Many of us know someone who we believe has abused their company’s “sick leave” policy in the past. Calling in sick — even if you aren’t — is not what you might call a rarity in the American business world.
That said, there are also a large number of people who actually should stay home from work because they are sick, but they don’t, spreading their germs and generally adding to a business’ costs and lowered levels of productivity.
According to a new survey, more than one-quarter of American employees — 26 percent — go into work when they are sick either because their company does not offer paid sick days or because, if they miss a day, it would be much more difficult to catch up with their workload.
The survey, conducted by NSF International, a public health company, was conducted via telephone. The group asked 1,003 people over the age of 18; 502 respondents were men.
The survey also showed that 33 percent of Americans wait until their illness symptoms are too bad to ignore any longer before they decide to skip a day of work.
Another 42 percent of respondents said they went to work while sick because of strict deadlines they were expected to meet. Thirty-seven percent said they went to work sick because they did not have paid sick leave.
Here are some more findings:
— 25 percent said they went to work sick because the boss expected them to be there no matter what (the old “Unless you’re dying, you need to be here” line of reasoning).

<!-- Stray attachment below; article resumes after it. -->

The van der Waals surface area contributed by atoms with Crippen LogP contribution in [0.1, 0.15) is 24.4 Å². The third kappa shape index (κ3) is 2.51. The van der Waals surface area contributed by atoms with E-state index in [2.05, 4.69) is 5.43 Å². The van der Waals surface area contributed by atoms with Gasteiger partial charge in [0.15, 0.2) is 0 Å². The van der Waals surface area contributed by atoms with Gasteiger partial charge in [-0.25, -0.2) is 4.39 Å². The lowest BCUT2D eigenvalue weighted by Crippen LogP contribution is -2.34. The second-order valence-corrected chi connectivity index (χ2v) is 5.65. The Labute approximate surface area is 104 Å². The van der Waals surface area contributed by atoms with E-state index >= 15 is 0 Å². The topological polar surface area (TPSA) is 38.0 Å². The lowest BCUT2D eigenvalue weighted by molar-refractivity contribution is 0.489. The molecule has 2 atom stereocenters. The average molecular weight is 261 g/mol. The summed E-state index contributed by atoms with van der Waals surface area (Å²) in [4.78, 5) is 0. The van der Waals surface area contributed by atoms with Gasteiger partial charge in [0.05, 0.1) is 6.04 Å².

— Men are more likely to go to work sick than women by 16 percent.
— Thirteen percent of Americans went in sick because they did not believe a replacement co-worker could properly do their job for them.
What was even more surprising is that Americans, by and large, do not seem to object to or resent their sick co-workers. Rather, they would most likely describe them as hard, dedicated workers (“They even come in when they’re sick!”).
Indeed, 76 percent of respondents said they considered their sick co-worker a dedicated, hard-working person, while just 16 percent said they considered such behavior selfish.
“Most Americans appear to be very transparent and honest about how they feel around sick colleagues. A majority (57 percent) would tell a sick co-worker to go home if they thought they were too sick to be at work. If you are sick, try to stay home and rest at the onset of your symptoms,” NSF said in a press release summarizing the survey’s results.
But, the group said, if you must go into work sick, try to practice these good habits in the meantime:
— Eat a healthy diet and take pure, certified vitamin supplements. By keeping your immune system strong throughout the year — but especially the winter months — you can dramatically reduce the amount of time you are sick by keeping colds and flu at bay. Avoid vitamin supplements with contaminants like heavy metals, herbicides and pesticides in the product.
— If you’re at work sick, clean up. While at work, wash off utensils, disinfect the break room sponge and use paper towels instead of a communal towel to dry your hands.
— Speaking of common areas, stay out of them whenever possible. Don’t eat in the break room, and try to disinfect bathroom sinks and such when you use them.
–Really, you don’t have to come in at all. While the inclination might be to go to work, for whatever reason, and power through your illness, the best thing to do, without question, is to stay at home. Going to work puts your co-workers at risk of getting sick as well. But working through an illness also puts further strain on your immune system and can make you weaker for longer.